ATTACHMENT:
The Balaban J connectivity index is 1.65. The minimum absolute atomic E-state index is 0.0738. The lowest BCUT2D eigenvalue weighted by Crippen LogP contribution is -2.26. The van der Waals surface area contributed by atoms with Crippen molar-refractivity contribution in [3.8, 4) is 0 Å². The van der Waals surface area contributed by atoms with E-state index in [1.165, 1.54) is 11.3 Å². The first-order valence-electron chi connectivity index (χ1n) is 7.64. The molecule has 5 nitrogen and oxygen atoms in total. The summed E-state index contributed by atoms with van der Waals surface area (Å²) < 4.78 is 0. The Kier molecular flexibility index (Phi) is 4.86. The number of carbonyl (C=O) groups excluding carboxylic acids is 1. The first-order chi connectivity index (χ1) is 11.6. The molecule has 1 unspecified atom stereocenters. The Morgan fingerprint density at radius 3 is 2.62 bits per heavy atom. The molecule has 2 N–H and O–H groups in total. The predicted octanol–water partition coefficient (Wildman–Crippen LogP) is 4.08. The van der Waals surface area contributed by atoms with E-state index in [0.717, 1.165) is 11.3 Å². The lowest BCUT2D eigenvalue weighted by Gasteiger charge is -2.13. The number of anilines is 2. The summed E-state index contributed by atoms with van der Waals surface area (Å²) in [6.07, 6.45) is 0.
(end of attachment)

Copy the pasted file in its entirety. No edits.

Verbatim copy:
The Balaban J connectivity index is 1.65. The minimum absolute atomic E-state index is 0.0738. The lowest BCUT2D eigenvalue weighted by Crippen LogP contribution is -2.26. The van der Waals surface area contributed by atoms with Crippen molar-refractivity contribution in [3.8, 4) is 0 Å². The van der Waals surface area contributed by atoms with E-state index in [1.165, 1.54) is 11.3 Å². The first-order valence-electron chi connectivity index (χ1n) is 7.64. The molecule has 5 nitrogen and oxygen atoms in total. The summed E-state index contributed by atoms with van der Waals surface area (Å²) < 4.78 is 0. The Kier molecular flexibility index (Phi) is 4.86. The number of carbonyl (C=O) groups excluding carboxylic acids is 1. The first-order chi connectivity index (χ1) is 11.6. The molecule has 1 unspecified atom stereocenters. The Morgan fingerprint density at radius 3 is 2.62 bits per heavy atom. The molecule has 2 N–H and O–H groups in total. The predicted octanol–water partition coefficient (Wildman–Crippen LogP) is 4.08. The van der Waals surface area contributed by atoms with E-state index in [0.717, 1.165) is 11.3 Å². The lowest BCUT2D eigenvalue weighted by Gasteiger charge is -2.13. The number of anilines is 2. The summed E-state index contributed by atoms with van der Waals surface area (Å²) in [6.07, 6.45) is 0.